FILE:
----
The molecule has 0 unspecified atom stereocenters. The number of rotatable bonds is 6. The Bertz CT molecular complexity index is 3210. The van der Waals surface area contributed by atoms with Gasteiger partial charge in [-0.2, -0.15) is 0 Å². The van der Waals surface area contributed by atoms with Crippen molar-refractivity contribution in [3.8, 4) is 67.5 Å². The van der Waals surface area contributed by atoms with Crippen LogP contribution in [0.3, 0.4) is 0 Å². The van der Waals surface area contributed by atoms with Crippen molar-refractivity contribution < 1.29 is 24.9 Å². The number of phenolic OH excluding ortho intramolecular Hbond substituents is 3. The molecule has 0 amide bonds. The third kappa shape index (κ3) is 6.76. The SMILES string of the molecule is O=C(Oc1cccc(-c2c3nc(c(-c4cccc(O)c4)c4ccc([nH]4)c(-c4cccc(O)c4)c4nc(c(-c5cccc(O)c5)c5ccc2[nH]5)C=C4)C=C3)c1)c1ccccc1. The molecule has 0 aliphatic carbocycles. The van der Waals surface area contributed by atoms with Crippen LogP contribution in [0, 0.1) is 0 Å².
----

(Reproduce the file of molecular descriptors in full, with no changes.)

The molecule has 0 unspecified atom stereocenters. The number of rotatable bonds is 6. The Bertz CT molecular complexity index is 3210. The van der Waals surface area contributed by atoms with Gasteiger partial charge in [-0.2, -0.15) is 0 Å². The van der Waals surface area contributed by atoms with Crippen molar-refractivity contribution in [3.8, 4) is 67.5 Å². The van der Waals surface area contributed by atoms with Crippen LogP contribution in [0.3, 0.4) is 0 Å². The van der Waals surface area contributed by atoms with Crippen molar-refractivity contribution < 1.29 is 24.9 Å². The number of phenolic OH excluding ortho intramolecular Hbond substituents is 3. The molecule has 0 amide bonds. The third kappa shape index (κ3) is 6.76. The SMILES string of the molecule is O=C(Oc1cccc(-c2c3nc(c(-c4cccc(O)c4)c4ccc([nH]4)c(-c4cccc(O)c4)c4nc(c(-c5cccc(O)c5)c5ccc2[nH]5)C=C4)C=C3)c1)c1ccccc1. The molecule has 0 aliphatic carbocycles. The van der Waals surface area contributed by atoms with Crippen LogP contribution in [0, 0.1) is 0 Å².